I walked out of home in spite of my mother’s admonition not to expose myself in the sweltering heat of “seven suns together.” I could not be stopped from going to Kaindale, my childhood village. It was more than two hours’ swift walk from Madhumalla, my present hometown. Thirteen years had elapsed since I had last seen the place. So, I walked on, possessed by the excitement of reaching Kaindale after such a long gap. When I crossed the Bakraha through its cool water and ascended to the edge of the green forest with even cooler groves, I could not resist the temptation of sitting for a while on the spongy grass under the trees. The gentle breeze of the forest maximized the pleasure of relaxation. I had now enough reasons to ruminate over the surrounding, my remaining journey and the destination.
With the clear water of the Bakraha and its tiny fishes in view, I began to recapitulate the face of this place before thirteen years. There used to be a vast stretch of open meadow in place of this forest. In afternoons, the meadow used to be full of cows, oxen, buffaloes and goats, all busy grazing. There would be equal number of cowherds of different age groups running here and there regardless of the heat of the summer. Small ones played hide and seek, caught fishes or swam in the Bakraha, and climbed up and down its banks. Grown-ups organized high-jump and long-jump contests, played football and volleyball in the open field at the southern corner of the meadow. On walking past the meadow, one could always hear jingle of cow-bells that added rhythm to flute tunes played by boys sitting in the branches of trees, and revel at the giggles of teenagers flirting each other in the liberty of cattle-grazing. But the whole area would look deserted in the morning, none being required to come here except one or two intermittent woodcutters and travelers going east or west. In the evening, it would bear fresh smell of the cattle returning home from the bordering jungle and the meadow itself. Cowherds brought pocketfuls of sweet and sour wild fruits, which they offered to the passing travelers. There was liveliness everywhere and in everything.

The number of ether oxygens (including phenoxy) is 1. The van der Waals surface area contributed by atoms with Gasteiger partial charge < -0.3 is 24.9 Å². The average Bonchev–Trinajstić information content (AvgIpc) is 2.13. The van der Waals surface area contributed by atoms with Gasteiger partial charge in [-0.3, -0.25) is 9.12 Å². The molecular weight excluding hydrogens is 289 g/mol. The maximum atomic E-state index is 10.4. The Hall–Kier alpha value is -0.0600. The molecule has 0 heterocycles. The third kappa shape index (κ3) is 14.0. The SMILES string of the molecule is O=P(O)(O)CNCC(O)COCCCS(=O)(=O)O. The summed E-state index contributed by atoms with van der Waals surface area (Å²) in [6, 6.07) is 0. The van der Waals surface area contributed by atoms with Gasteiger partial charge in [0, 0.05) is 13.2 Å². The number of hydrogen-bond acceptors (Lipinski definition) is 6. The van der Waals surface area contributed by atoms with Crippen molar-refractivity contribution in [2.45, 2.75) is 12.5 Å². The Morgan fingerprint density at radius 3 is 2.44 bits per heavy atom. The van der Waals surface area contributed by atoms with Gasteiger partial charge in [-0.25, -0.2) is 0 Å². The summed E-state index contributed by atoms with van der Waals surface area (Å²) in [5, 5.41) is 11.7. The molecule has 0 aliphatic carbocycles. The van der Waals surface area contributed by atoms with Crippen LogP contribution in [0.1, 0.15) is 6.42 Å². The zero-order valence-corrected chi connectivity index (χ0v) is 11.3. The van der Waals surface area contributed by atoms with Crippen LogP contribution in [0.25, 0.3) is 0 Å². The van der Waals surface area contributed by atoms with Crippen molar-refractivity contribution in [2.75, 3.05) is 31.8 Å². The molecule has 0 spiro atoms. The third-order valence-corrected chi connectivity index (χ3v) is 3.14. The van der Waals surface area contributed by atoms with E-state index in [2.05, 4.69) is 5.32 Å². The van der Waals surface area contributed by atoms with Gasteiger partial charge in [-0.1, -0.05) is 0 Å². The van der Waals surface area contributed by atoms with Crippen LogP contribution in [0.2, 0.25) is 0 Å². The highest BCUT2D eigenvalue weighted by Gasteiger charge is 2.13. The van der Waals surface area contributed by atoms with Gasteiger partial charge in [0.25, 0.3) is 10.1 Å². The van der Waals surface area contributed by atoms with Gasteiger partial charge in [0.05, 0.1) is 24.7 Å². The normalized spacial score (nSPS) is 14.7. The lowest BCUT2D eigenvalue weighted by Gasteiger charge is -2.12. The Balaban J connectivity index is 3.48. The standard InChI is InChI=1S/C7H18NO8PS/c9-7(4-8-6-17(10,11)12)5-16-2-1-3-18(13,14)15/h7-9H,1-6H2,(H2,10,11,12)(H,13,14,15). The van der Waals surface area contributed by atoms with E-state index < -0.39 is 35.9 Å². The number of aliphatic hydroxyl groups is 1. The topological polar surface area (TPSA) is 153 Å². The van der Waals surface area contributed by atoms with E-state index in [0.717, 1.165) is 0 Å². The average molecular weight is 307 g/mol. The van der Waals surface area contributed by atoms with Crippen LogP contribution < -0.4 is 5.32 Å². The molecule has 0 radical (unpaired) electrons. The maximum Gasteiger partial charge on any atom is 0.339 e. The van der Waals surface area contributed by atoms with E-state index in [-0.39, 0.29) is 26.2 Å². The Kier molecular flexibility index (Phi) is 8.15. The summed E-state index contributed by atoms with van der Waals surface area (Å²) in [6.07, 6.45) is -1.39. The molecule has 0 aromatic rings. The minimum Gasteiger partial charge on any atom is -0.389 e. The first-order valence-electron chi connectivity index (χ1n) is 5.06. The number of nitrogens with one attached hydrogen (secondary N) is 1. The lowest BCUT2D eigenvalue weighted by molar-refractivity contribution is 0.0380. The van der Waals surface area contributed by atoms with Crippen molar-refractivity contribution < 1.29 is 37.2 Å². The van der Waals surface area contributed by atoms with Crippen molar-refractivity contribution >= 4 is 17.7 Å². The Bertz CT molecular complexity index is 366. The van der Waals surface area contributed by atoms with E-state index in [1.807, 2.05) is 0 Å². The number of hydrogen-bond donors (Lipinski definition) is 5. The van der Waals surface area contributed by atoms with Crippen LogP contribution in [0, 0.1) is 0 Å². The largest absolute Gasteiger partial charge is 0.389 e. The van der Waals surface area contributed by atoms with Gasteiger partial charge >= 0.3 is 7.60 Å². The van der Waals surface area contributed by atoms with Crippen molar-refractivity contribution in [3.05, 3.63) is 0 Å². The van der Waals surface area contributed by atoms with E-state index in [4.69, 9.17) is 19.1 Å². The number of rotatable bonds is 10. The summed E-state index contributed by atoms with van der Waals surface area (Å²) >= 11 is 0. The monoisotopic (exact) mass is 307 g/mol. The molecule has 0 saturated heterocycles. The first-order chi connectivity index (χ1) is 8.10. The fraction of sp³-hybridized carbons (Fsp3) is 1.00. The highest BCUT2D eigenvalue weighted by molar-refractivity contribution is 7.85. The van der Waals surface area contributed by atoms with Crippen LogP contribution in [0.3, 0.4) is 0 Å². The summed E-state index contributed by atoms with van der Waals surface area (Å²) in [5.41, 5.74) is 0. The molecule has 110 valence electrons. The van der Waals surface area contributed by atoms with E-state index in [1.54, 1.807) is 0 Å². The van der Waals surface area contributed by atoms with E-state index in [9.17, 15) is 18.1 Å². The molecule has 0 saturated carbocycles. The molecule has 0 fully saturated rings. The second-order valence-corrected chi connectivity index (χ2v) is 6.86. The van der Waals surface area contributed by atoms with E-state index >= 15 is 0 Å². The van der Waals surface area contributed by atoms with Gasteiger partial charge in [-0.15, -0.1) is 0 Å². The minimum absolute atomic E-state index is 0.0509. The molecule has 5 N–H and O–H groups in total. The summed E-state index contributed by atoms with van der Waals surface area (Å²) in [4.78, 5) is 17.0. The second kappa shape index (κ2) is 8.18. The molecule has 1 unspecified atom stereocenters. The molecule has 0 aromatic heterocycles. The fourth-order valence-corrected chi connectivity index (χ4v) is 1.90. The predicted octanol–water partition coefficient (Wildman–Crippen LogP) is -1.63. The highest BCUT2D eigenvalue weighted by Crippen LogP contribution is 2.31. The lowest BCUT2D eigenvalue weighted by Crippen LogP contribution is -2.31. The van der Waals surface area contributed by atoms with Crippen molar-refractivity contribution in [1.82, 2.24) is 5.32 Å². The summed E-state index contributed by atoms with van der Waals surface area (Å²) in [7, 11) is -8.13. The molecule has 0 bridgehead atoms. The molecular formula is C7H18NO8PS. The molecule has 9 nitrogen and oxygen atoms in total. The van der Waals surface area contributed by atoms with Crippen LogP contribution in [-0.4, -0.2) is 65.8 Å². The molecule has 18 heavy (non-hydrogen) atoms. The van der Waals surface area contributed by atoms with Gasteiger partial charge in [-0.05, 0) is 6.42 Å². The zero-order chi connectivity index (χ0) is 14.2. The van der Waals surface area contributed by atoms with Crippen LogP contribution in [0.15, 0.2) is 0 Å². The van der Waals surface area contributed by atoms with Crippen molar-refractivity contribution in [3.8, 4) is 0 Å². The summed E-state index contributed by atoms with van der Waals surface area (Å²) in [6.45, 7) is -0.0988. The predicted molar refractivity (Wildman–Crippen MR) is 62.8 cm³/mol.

But now that the meadow was filled with plantation under the scheme of community forestry and cattle-grazing was forbidden into the area, it had lost most of its former life. The plantation had grown into a wild forest of suspending depth and silence. Sitting in the cool grove this afternoon, I thought that the scheme had killed the place and its glory as a rendezvous of lives. But it had changed for good. Thirteen years were fairly enough to cause wonders. So, I could possibly see Kaindale in a different face. Would there be the same people, houses, trees, roads and hedges? I was going to know it. If not, I was going to find it out. I had a new mission now, apart from the meetings with relatives.The forest lawn was still appealing me to halt, but I remembered I had “miles to go” further ahead.
I resumed my walk, wondering about every change I could see in the landscape along the path towards Kaindale.